12 DAYS OF GIVING
GRATEFUL PATIENT SPOTLIGHT
Vicki Edward is a Grateful Patient…
Recovering from a stroke can be a long and arduous process, but having the support of knowledgeable and caring medical professionals along the way is key to keeping patients motivated to do all they can to regain control of their lives.
For Vicki Edward, the care and support she received at the Brant Community Healthcare System since suffering a stroke in the Fall of 2015 has helped her continue to regain range of motion, and she’s committed to the work it takes to be able to move the way she used to.
It was a regular day for Vicki when she arrived at work and went about opening the store she was managing. It was mid-morning and while on a ladder retrieving something from a shelf, she suddenly felt “off.”
“I noticed I felt a little dizzy when I got off the ladder… with a rocking sensation,” said Vicki. She excused herself to get a drink of water and to sit for a minute.
“I’m one of those people who when you’re sick, you’re not really sick. I just work through it,” she said. “I did that all day. I don’t think I had the typical stroke symptoms.”
Her dizziness and the rocking sensation came and went, but she called her husband, Gethin, to ask that he pick her up from work. She wasn’t sure if what she was experiencing was vertigo, but she felt she shouldn’t drive herself home.
Co-workers, friends and her husband encouraged her to go to the hospital to find out what was wrong, but Vicki admits she was afraid of hospitals. She had never gone, except to deliver her children.
By the time Vicki and her husband arrived at The Brantford General, she was weaker, but able to walk in by herself. Emergency Department staff quickly triaged Vicki, asking specific questions to determine if she had experienced a stroke.
“They really felt I had a clot,” she said.
After having a CAT scan, Vicki was admitted to the stroke unit. The Brant Community Healthcare System is a District Stroke Centre, where medical staff specialize in the treatment and recovery of patients who have suffered a stroke.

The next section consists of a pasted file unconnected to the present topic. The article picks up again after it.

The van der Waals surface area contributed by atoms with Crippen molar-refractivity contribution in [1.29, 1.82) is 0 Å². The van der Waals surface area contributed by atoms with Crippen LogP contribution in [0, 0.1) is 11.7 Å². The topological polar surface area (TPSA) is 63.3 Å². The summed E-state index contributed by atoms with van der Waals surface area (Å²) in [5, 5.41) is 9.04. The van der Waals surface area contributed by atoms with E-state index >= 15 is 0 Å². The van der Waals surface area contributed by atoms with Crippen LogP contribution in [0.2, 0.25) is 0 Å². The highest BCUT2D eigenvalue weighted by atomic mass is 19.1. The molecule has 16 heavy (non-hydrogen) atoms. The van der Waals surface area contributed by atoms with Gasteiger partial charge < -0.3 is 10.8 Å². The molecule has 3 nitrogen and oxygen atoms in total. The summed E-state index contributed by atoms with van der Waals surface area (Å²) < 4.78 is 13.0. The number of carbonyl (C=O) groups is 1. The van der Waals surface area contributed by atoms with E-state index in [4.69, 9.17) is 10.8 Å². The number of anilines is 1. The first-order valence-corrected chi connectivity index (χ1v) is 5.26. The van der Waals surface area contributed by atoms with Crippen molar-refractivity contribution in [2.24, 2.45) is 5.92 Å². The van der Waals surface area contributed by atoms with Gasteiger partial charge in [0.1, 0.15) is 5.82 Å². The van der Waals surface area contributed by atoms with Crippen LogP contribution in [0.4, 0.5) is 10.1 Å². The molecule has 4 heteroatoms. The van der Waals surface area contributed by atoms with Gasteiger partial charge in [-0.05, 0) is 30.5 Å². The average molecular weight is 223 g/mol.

“I think once they saw me, they knew I was having a stroke,” said Vicki. That was the beginning of a 20-day stay in the Integrated Stroke Unit.
The next morning, the effects of the stroke had become more clear. She had no use of the left side of her body.
“Once I was at the hospital, everything started to shut down,” she said about the delayed reaction.
The Physical and Occupational Therapists immediately started Vicki on a regimen of rehabilitation exercises. Even while she required the use of a wheelchair during the early days of her care, she was encouraged to use her feet to walk herself along. Her first goal was to get out of the wheelchair. She was frustrated that she needed to call a nurse to assist her with most tasks, but said she rarely had to wait for their care.
“It’s a very busy floor,” said Vicki. “Those people work hard on that floor.”
“They really get you going fast (on your recovery). That’s the part I loved.”
Vicki praises the therapists in the Rehabilitation unit for getting her started right away on recovering from the deficits that came with her stroke. Staff are committed to an active and coordinated process where people who are disabled by disease, injury, or surgery work to regain their best level of independence. There are a variety of services aimed at stroke patients, but everyone receives timely, effective and patient-focused care.
Vicki said she had a lot of support from family and friends during her recovery, and that helped keep her motivated to work hard. Five months after her stroke, Vicki continued her rehabilitation therapy on an out-patient basis and was keen to try any exercise or idea suggested by the therapists.
The nurses and therapists had lots of useful information available to her and answered any questions without hesitation.
Vicki has made some adjustments in her lifestyle, such as getting more sleep each night, exercising each day, adopting a heart-healthy diet, and now takesmedication for her blood pressure.
“It’s a very long, slow process,” she said. “That’s the thing about a stroke. It’s so unique to each person, you don’t know how long it’s going to take you to get back to normal.”
Her therapists are also credited with helping to keep her motivated during times when she didn’t feel she was making any progress.
“You can really get down if you don’t feel you’re improving,” she said. “But you learn that every little milestone you have is a good one.”
As Vicki and her family know first-hand, when crisis or illness impacts you or a loved one, the Brant Community Healthcare System is here to offer you exceptional healthcare in your time of need.
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